I find many things wrong with this issue. One I had my card lifted and used several weeks prior to the "event" over in Italy. On review I had shopped at Target every week dating back to Halloween. I am quite certain that they are either ignorant to the fact that it is much more large scale or in typical large company fashion doing the duck and cover and are not letting people in on that scope.
If you look at it and do the numbers they just don't add up. 1700 stores over 15 days leaked 40mil card numbers? YIKES that is approx. 1600 unique card numbers on average at each store day in day out for 15 days...just doesn't seem reasonable. Either they are miss quoting time or confusing transactions with card numbers.
Not to beat a dead horse but I am the CEO/Founder of a mid sized computer forensic and security company focusing on small - mid sized businesses and it seems to be the penny wise pound foolish mentality. It wont happen to me!! Then it does and they are OH HOW DID THIS HAPPEN!!! PCI is in my opinion a joke and revenue generator if you are PCI compliant it doesn't mean you are secure BUT if you are secure you are most likely PCI compliant.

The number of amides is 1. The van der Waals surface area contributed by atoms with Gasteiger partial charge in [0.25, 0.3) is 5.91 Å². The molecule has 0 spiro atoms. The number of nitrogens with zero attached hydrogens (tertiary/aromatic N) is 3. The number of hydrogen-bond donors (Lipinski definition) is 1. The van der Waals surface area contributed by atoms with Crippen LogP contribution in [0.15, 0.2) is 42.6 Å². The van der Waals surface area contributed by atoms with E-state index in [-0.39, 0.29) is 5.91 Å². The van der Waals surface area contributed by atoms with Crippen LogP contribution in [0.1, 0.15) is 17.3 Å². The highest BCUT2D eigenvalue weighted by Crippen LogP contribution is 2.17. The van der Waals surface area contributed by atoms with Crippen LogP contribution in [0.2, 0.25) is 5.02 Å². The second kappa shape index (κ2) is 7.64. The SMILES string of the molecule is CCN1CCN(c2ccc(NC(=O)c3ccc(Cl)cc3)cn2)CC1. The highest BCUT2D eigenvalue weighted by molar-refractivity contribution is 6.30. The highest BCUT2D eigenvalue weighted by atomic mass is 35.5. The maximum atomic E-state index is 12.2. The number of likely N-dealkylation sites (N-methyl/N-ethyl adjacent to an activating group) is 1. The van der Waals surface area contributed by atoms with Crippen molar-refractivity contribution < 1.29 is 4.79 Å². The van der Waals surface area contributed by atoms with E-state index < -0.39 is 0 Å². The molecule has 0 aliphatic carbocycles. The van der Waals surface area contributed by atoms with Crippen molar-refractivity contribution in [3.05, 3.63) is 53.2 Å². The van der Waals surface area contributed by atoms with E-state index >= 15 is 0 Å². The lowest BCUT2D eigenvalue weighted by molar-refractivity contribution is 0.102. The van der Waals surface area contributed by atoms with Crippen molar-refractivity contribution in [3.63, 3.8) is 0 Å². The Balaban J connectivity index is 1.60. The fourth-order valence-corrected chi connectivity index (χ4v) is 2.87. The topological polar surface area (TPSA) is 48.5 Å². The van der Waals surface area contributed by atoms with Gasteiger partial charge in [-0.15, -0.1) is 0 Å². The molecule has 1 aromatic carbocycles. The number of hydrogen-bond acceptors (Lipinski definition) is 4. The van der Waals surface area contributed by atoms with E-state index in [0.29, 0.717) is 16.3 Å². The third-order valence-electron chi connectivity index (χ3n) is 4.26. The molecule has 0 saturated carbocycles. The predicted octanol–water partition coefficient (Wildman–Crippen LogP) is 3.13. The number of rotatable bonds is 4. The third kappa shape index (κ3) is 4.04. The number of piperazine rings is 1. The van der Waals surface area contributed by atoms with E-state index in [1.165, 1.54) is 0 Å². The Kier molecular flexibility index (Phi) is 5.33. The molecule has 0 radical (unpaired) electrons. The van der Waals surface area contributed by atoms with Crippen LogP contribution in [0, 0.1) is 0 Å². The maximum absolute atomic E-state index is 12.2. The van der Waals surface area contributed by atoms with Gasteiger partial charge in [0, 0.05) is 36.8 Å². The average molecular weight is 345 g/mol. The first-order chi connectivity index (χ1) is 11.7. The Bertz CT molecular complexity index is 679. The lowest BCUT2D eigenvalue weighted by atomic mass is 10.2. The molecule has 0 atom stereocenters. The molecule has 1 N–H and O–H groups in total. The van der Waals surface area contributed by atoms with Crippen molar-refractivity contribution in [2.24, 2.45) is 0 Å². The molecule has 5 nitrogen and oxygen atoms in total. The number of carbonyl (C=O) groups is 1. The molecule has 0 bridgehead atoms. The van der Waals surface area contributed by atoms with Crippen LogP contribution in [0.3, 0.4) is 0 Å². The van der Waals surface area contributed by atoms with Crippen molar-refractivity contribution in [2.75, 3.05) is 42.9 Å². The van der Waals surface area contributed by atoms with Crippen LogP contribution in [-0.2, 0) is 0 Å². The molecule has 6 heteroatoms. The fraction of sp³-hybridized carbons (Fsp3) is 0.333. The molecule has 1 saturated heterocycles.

I think people as well as companies by and large need to wake up and smell the coffee and have some common sense. It is like home security would you leave your house wide open with 1 million dollars on the table and a sign on the lawn that said hey were gone, the house is open and there is money on the table. The same is true with computer security. If you are claiming ignorance then shame on you. Most cases it is to cut costs nothing more ... always about the bottom line.
Note: The majority of comments posted are created by members of the
public. The views expressed are theirs and unless specifically stated are not those
Elsevier Ltd. We are not responsible for any content posted by members of the public
or content of any third party sites that are accessible through this site. Any links
to third party websites from this website do not amount to any endorsement of that
site by the Elsevier Ltd and any use of that site by you is at your own risk. For
further information, please refer to our Terms & Conditions.
Comment on this article
You must be registered and logged in to leave a comment
about this article.